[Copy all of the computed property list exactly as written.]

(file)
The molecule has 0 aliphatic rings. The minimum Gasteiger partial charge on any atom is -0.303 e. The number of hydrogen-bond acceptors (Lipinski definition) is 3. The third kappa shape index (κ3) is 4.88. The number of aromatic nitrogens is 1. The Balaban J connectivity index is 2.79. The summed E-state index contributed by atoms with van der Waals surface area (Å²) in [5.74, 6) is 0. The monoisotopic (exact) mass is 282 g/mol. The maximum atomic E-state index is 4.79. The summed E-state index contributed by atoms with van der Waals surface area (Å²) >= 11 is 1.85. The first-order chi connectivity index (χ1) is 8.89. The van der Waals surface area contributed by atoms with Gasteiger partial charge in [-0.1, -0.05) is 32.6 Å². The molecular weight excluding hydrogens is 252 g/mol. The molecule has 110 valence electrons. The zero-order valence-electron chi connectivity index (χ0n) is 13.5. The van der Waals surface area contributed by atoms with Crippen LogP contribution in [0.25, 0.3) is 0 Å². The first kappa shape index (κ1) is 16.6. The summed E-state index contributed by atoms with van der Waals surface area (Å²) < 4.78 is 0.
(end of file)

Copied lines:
The molecule has 0 aliphatic rings. The minimum Gasteiger partial charge on any atom is -0.303 e. The number of hydrogen-bond acceptors (Lipinski definition) is 3. The third kappa shape index (κ3) is 4.88. The number of aromatic nitrogens is 1. The Balaban J connectivity index is 2.79. The summed E-state index contributed by atoms with van der Waals surface area (Å²) in [5.74, 6) is 0. The monoisotopic (exact) mass is 282 g/mol. The maximum atomic E-state index is 4.79. The summed E-state index contributed by atoms with van der Waals surface area (Å²) >= 11 is 1.85. The first-order chi connectivity index (χ1) is 8.89. The van der Waals surface area contributed by atoms with Gasteiger partial charge in [-0.1, -0.05) is 32.6 Å². The molecular weight excluding hydrogens is 252 g/mol. The molecule has 110 valence electrons. The zero-order valence-electron chi connectivity index (χ0n) is 13.5. The van der Waals surface area contributed by atoms with Crippen LogP contribution in [0.25, 0.3) is 0 Å². The first kappa shape index (κ1) is 16.6. The summed E-state index contributed by atoms with van der Waals surface area (Å²) < 4.78 is 0.